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American exceptionalism an ‘outdated’ concept

 
 
 
 
 
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The longstanding notion of US exceptionalism has deep roots in the American psyche, but as the world experiences a “tectonic shift in global geopolitics” the very idea of Washington’s superiority is being challenged, analyst Eric Draitser told RT.

Earlier this week, President Barack Obama reaffirmed Washington’s desire to engage in the affairs of other states, particularly in the Middle East.

“I believe America must remain engaged for our own security. But I also believe the world is better for it. Some may disagree, but I believe that America is exceptional – in part because we have shown a willingness, through the sacrifice of blood and treasure, to stand up not only for our own narrow self-interest, but for the interests of all,” Obama said in his address to the UN General Assembly in New York.

Analyst Eric Draitser believes Obama’s statement has nothing to do with the situation in Syria, but rather is about US-Russia political rivalry and a direct response to Russian President Vladimir Putin, who recently addressed the American nation through one of the most respected US media outlets, The New York Times.

RT: Obama says the US “has a responsibility to act,” but does that guarantee it will act responsibly?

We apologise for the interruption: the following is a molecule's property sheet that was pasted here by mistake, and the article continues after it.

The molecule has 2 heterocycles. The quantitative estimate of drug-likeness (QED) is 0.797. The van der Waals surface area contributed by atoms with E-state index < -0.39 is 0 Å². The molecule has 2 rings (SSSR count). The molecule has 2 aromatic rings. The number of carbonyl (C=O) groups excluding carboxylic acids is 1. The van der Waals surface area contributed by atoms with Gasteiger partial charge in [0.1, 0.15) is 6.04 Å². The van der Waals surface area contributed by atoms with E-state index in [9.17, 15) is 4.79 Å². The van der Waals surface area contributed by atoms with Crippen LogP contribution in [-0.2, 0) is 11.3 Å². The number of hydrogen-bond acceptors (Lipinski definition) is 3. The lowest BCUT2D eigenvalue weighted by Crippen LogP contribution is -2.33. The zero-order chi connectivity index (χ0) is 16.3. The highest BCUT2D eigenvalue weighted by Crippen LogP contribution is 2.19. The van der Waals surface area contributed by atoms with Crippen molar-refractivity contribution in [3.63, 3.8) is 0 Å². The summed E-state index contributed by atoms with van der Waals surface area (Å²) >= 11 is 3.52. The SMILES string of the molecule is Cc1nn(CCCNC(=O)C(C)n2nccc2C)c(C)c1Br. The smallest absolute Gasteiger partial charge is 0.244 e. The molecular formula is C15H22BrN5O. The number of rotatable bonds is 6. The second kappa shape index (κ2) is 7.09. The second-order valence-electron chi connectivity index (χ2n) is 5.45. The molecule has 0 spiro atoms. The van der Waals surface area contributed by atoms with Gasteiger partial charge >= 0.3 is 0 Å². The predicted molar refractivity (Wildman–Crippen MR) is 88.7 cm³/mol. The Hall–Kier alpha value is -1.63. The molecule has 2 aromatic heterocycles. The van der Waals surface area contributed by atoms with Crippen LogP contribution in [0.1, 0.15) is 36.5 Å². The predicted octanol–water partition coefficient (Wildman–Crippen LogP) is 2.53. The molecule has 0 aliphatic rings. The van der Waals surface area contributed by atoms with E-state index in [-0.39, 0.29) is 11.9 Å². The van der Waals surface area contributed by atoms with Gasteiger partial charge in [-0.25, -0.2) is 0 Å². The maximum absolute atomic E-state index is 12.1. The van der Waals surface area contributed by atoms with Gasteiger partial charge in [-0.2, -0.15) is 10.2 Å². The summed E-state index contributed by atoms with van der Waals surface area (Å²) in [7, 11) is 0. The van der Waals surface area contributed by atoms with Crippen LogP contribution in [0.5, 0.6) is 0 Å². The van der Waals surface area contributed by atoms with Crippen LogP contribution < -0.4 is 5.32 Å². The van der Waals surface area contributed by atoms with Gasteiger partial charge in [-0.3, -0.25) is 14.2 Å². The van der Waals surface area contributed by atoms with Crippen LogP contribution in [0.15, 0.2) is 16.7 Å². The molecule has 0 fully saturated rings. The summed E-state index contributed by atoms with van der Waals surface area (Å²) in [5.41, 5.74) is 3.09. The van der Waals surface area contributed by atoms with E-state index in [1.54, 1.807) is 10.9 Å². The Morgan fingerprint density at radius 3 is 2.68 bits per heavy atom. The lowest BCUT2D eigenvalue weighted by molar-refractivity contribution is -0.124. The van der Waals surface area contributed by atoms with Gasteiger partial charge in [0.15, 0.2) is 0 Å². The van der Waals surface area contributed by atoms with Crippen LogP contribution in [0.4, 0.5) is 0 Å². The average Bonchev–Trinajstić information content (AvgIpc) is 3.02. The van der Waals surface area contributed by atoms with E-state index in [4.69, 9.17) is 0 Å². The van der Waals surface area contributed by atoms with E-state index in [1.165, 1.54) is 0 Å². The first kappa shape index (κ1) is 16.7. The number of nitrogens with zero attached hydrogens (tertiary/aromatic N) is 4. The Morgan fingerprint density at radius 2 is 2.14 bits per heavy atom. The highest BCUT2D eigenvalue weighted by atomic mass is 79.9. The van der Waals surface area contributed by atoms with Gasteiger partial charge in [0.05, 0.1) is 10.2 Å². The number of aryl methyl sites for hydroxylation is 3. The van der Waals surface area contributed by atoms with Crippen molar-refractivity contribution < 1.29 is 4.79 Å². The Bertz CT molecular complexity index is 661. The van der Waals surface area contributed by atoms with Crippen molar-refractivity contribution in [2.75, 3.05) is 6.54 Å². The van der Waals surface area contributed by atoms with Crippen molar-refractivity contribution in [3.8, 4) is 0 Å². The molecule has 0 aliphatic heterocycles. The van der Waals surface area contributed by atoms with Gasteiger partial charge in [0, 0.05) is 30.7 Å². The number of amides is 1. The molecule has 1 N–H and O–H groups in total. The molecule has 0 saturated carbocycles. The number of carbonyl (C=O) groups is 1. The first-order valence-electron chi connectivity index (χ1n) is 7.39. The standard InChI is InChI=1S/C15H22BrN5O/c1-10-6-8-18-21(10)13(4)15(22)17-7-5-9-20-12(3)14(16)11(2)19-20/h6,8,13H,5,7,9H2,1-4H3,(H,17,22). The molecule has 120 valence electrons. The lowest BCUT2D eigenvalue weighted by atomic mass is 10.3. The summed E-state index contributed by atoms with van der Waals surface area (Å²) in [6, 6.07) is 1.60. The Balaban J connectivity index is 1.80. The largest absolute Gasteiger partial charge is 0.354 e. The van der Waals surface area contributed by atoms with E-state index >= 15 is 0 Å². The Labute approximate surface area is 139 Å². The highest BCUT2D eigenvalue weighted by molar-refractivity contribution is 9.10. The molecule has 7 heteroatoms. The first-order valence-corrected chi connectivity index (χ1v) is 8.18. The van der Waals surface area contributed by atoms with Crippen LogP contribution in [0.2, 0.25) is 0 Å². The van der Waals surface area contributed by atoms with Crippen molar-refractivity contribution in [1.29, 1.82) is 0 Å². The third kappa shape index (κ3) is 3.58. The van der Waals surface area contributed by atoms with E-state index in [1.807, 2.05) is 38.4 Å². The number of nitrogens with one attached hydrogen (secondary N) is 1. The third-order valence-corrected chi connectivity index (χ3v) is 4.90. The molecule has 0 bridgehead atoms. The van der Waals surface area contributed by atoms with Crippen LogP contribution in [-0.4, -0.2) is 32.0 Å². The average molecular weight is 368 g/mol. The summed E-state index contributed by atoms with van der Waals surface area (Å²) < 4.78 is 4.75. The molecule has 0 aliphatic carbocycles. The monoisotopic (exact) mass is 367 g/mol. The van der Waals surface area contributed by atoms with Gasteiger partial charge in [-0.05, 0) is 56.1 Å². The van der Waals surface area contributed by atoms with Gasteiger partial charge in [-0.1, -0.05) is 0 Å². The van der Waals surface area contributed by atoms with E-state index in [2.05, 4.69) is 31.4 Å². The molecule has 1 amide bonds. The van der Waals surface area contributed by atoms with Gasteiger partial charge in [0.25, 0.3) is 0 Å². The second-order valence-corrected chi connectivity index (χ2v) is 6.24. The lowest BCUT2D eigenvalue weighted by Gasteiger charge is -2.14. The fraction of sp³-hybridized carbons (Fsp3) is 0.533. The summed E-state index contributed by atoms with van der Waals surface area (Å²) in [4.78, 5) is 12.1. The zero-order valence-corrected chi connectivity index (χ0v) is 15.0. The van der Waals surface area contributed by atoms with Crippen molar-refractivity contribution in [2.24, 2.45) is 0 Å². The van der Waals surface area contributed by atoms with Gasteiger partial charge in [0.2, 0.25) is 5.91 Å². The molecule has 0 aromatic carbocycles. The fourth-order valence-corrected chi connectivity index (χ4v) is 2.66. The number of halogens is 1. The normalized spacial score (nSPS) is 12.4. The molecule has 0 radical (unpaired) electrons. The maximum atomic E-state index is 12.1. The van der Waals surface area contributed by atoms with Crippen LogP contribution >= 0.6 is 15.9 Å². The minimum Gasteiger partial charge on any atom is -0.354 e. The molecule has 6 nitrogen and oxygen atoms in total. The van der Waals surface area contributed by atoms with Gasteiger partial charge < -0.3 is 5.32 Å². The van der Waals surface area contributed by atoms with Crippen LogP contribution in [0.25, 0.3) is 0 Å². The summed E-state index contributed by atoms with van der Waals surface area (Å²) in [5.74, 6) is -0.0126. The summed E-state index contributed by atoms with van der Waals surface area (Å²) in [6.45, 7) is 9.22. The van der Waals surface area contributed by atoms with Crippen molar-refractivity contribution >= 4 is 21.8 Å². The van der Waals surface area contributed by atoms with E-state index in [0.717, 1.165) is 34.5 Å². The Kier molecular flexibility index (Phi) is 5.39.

Eric Draitser: No, of course it doesn’t. I think we should be very cautious about this so-called “American exceptionalism.” I think that what Obama was really pointing to, this was clearly a rhetorical response to Russian President [Vladimir] Putin’s OpEd in The New York Times, in which he questioned the very notion of American exceptionalism.

You see, here in the US, within our collective consciousness and within our sort of national mythology, this notion that the US stands somehow above and beyond all other countries of the world; that we represent not only certain abstract ideals, but certain political principals that somehow are not reflected by other states.

So what Obama is in fact saying with regard to American exceptionalism is nothing to do with the moral character or ethical makeup of the country. It has everything to do with the United States asserting its right to dominate politically, economically, militarily and otherwise anywhere that it sees fit.

And Syria really has become a sort of battleground between the US and Russia – not over chemical weapons, but over influence and over how geopolitics will look like in the US in the 21st century.

RT: So, bluntly as you say, this is not about the situation in Syria?

ED: Syria is sort of the pretext for this. What Obama is asserting a longstanding principle not only within the political establishment of the US, but within the very psyche of the American people: that somehow we’re better, that somehow we’re exceptional. And Obama is attempting to use that rhetoric as a way of putting himself on a moral high ground above Putin, above the Chinese, above any of the so-called “troublemakers” in the UN Security Council.

So, while it looks to the rest of the world that the US is a belligerent actor when it comes to Syria, Obama is essentially asserting, “No, no, we’re moral, we’re just and we’re righteous.”

RT: Eric, there is nothing wrong with national pride, no one is going to argue against that, but this is where it is crossing the danger line, right?

ED: Exactly right. Essentially, what we should understand is that the language that Obama is using is not only just to make the case that somehow the US is above other countries – it’s that the US is above international law, that the US is above the very institutions that the United Nations represents, and that it is above everything that has happened since WWII.